I am trying to help myself clarify some concepts. The purpose of this post is twofold: 1) to get some comments/feedback, and 2) to help me organize my thoughts. I have been approaching these concepts from a more mathematical point of view, but quickly realize that this seems to be not enough.

Assumption: I am considering a closed system.

Here are the definitions that I am using:

Mixed states by definition are operators of the form \begin{align} \rho = \sum_{n} p_n|\psi_n\rangle\langle\psi_n| \end{align} where $p_n\ge 0$ and $\sum_n p_n = 1$. For convenience, I assume the sequence $\{\psi_n\}$ is an orthonormal family of vectors in some Hilbert space $\mathcal{H}$ (infinite dimensional, say $\mathcal{H}= L^2(\mathbb{R}^n)$). Note that this definition also contains pure states.

A Gibbs State by definition is a mixed state of the form \begin{align} \rho_G = \frac{e^{-\beta H}}{Z}= Z^{-1}\sum_n e^{-\beta E_n}|E_n\rangle\langle E_n| \end{align} where $H=\sum_n E_n |E_n\rangle\langle E_n|$ and $\{|E_n\rangle\}$ (clearly an abuse of notation) is the family of eigenfunctions of $H$. Let us assume $\beta\ge 0$ and $Z:=\operatorname{Tr}(e^{-\beta H})<\infty$.

Lastly, we define the temperature of $\rho_G$ by $T:= 1/(k\beta)$ where $k$ is some constant (for simplicity, let us take $k=1$). Note that this means that temperature is dependent on the Hamiltonian.


It is clear to me that the set of mixed states is clearly larger than the set of Gibbs states. The claim comes from the observation that $\rho = \frac{1}{2}\left(|\psi_1\rangle\langle \psi_1|+|\psi_2\rangle\langle \psi_2|\right)$ cannot be written as a Gibbs state since the spectrum of \begin{align} H= -\Delta+V \ \ \ (1) \end{align} is usually countably infinite at the very least (am I wrong?) This means that infinitely many $p_n$ are zero so that $e^{-\beta E_n} = 0$ implies $E_n=0$ or $T = \infty$. However, no one is demanding me to assume $H=-\Delta+V$. In fact, in theory, we could consider $H= E_1|\psi_1\rangle\langle\psi_1|+ E_2|\psi_2\rangle\langle\psi_2|$ (a 2-level system). Then, we have the Gibbs states \begin{align} \rho_G(\beta) = Z^{-1}(e^{-\beta E_1}|\psi_1\rangle\langle\psi_1|+e^{-\beta E_2}|\psi_2\rangle\langle\psi_2|). \end{align}


  1. Given a mixed state, can we view it as a Gibbs state of some Hamiltonian? (From a physics perspective, this question doesn't make too much sense.)
  2. Given a mixed state, can we associate a temperature to it intrinsically? (From my first question, it is clear that you can't since, there, the temperature depends on the Hamiltonian.)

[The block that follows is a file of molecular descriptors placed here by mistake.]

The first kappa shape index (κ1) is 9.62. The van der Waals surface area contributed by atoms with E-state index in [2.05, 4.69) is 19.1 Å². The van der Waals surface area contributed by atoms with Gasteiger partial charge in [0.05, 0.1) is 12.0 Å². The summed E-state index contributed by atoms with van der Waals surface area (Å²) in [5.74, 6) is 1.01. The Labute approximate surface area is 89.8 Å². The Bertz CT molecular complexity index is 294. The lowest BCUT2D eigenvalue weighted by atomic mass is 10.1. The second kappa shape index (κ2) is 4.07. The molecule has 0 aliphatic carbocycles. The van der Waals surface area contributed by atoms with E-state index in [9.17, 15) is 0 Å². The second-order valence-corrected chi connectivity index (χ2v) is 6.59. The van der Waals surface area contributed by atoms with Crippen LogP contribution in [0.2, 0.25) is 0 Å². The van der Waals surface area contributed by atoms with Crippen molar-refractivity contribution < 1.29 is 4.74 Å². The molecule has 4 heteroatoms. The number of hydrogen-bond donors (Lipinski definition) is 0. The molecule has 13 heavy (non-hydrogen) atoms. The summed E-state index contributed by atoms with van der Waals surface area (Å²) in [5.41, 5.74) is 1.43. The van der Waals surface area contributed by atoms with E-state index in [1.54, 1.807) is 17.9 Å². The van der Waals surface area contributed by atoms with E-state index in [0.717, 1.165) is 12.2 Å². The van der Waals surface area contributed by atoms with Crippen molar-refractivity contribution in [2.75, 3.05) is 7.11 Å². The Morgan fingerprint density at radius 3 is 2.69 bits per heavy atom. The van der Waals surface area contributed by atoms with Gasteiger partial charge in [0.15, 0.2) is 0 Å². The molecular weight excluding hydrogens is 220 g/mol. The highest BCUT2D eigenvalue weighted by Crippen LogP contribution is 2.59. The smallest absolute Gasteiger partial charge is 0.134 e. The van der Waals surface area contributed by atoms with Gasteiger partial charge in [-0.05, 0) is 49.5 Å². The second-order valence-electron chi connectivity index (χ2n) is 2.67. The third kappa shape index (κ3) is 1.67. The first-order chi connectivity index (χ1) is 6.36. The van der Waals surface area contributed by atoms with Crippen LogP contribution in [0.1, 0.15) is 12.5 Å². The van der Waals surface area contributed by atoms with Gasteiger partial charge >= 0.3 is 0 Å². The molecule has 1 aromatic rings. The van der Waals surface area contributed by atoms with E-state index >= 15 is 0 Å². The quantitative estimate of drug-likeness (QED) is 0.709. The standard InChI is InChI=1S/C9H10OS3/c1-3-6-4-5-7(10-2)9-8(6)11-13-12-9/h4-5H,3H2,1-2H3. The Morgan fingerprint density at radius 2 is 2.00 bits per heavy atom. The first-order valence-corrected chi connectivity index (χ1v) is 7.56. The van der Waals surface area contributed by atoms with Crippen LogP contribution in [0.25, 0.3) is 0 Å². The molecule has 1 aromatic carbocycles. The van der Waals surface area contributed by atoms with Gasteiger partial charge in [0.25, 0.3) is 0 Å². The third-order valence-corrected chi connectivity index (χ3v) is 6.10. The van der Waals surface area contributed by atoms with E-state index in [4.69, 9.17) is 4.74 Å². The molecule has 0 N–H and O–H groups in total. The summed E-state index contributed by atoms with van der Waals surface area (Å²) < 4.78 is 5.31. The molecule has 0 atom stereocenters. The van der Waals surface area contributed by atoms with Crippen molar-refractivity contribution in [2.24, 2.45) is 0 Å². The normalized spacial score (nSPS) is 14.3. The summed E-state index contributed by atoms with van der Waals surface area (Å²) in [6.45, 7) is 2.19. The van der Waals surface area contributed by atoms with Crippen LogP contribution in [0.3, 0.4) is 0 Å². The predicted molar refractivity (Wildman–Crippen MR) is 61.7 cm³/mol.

In these questions, I have completely ignored the physics and just view the objects mathematically (computationally).

  • 2
    $\begingroup$ You can put a Hamiltonian on any mixed state to make it a Gibbs state. But most of the time it would be a totally unphysical, non-local, impossible-to-construct Hamiltonian. $\endgroup$ Commented Jul 9, 2021 at 12:31

1 Answer 1


Gibbs states are defined by the KMS condition not by the alegbraic expression. In a Hilbert space $ \mathcal{H}_d$ of dimension $d < \infty$, any state $\rho$ with rank $k\leq d$ can be interpreted as a Gibbs state with an arbitrary temperature $\beta$ and Hamiltonian $H$ like, $$ \rho = \frac{e^{-\beta H}}{ Z_\beta^H}$$

For states with less than full rank, one must define the Hamiltonian $H$ (and the corresponding dynamical flow) appropriately on a subspace. So, the set of all mixed states is identical to the set of Gibbs states.

The answer to your second question (2.) is a bit more delicate, the state $\rho$ does not describe the system but a only a preparation procedure of the thermal ensemble. Therefore, one cannot define a temperature of the system by specifying just a density matrix $\rho$.

Also, please note that the $\beta$ occuring in the expression is the temperature of the canonical bath and is not a feature of the system.

However, given a Hamiltonian of the system, one may infer the temperature by performing projective measurements in the energy eigenbasis. Alternatively, one may also perform tomography on a dynamical sequence of states to infer the temperature using the microcanonical expression, $$ \frac{\partial S}{\partial E} = \beta,$$

where $S$ is the von Neumann entropy and $E$ is the internal energy of the ensemble defined by $$E = \mbox{Tr}[\rho H]$$


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